Posted 15 March 2017 - 09:40 PM
You can end up needing really enormous amounts of light to compensate exteriors like that. Plan B is to add neutral density filters to the windows, which costs a bit in gels and has to be done carefully or it's visible, but may be easier than lighting the interior to match. This wasn't done in that clip you cite, though, as we see her through the glass door at close range and she doesn't look dark.
If you don't have windows to contend with, things become easier. The style of lighting you seem to be liking is big soft sources, which is pretty much the style of the moment. Bounce your light off a large white object, which on a big production might mean an eight by eight foot white bounce, but can be approximated with a bedsheet hung over something, or just bounce it off a white painted wall. You can do this with either artificial or natural light.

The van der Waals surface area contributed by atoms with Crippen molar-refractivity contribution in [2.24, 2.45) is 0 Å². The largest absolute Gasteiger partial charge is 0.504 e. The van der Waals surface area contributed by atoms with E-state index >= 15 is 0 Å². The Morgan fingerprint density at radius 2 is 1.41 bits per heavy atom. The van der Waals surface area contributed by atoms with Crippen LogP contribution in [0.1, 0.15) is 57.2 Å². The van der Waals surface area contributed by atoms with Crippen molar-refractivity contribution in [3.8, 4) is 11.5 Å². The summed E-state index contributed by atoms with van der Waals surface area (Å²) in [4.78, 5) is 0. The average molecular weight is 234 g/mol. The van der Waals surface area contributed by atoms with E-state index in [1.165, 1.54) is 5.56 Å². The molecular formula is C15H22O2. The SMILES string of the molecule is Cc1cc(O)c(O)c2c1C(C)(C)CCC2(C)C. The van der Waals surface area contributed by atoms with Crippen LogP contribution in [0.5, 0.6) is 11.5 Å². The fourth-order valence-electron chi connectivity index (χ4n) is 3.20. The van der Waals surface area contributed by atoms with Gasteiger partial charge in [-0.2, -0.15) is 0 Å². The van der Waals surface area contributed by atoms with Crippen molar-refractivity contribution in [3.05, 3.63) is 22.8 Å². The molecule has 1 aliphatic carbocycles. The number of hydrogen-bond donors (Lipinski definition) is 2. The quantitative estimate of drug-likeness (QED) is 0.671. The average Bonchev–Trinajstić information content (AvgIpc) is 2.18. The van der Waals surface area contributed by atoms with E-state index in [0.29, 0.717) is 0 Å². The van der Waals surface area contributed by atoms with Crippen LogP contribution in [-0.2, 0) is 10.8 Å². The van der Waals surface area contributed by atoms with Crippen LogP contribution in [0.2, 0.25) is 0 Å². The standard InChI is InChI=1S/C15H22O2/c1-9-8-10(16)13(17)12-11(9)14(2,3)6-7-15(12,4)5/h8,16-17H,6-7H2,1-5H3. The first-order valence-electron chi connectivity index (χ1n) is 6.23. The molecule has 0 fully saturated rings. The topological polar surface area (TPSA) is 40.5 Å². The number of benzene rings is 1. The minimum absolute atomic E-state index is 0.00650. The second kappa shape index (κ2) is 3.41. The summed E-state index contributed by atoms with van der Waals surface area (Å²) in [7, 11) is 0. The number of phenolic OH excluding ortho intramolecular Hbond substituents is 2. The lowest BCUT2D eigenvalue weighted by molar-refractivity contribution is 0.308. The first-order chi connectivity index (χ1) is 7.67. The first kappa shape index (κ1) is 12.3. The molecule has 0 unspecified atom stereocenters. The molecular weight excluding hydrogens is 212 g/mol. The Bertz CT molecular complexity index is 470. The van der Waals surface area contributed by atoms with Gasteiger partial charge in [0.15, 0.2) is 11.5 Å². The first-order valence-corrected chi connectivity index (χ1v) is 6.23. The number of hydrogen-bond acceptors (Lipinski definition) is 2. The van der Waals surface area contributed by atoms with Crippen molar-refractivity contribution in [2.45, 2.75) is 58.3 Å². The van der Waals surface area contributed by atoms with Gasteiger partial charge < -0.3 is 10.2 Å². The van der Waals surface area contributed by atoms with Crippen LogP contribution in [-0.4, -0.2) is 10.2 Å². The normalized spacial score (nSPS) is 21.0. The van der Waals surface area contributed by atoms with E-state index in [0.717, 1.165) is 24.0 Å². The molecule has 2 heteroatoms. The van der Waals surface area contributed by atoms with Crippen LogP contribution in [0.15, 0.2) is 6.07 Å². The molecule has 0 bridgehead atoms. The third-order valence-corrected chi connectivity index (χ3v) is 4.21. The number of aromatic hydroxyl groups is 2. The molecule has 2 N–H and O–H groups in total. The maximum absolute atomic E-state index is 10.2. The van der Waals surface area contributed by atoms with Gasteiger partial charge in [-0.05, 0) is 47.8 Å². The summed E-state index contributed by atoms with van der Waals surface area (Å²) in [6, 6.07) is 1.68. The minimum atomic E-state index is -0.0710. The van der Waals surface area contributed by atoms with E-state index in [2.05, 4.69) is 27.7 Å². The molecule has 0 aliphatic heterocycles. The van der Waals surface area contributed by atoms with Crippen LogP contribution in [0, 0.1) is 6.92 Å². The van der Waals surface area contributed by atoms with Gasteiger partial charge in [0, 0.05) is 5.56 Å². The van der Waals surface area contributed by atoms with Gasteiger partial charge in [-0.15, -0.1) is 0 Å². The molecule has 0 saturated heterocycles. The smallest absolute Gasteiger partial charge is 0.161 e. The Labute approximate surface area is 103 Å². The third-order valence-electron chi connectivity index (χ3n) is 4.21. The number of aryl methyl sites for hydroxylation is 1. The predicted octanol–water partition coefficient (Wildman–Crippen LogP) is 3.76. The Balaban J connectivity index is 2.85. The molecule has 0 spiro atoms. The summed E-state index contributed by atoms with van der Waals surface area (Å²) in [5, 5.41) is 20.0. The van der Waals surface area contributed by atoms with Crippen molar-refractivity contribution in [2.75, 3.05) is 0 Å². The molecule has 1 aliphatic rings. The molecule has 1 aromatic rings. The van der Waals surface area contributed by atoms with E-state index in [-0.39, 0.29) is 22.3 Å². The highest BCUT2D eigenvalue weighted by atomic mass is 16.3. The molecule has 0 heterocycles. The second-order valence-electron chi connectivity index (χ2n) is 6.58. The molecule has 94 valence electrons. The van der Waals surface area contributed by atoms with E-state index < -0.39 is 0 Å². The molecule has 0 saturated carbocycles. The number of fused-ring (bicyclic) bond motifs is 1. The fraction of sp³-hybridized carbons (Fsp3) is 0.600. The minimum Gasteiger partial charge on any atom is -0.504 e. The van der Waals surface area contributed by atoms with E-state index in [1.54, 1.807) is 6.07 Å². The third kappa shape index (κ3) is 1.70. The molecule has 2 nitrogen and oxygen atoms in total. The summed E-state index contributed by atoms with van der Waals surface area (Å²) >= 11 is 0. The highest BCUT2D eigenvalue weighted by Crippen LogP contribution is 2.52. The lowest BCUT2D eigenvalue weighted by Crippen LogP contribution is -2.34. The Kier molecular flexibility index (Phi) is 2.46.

Controlling soft light is difficult as it goes everywhere, as you can probably imagine. You might want to have some black objects available to shade the spill from places you don't want it. Bits of polystyrene insulating foam painted black are often used because they're cheap, large, and light.
Configuring all this stuff can take a lot of space and time, which is why shooting day interiors is hard and why big productions tend to exist in a forest of stands and clamps.
Sorry if this is too basic an overview; it'd help to know what resources you have and what your shots look like now, so we can suggest adjustments. Especially, it's useful to know what the layout of the location is, and roughly where the actors will be.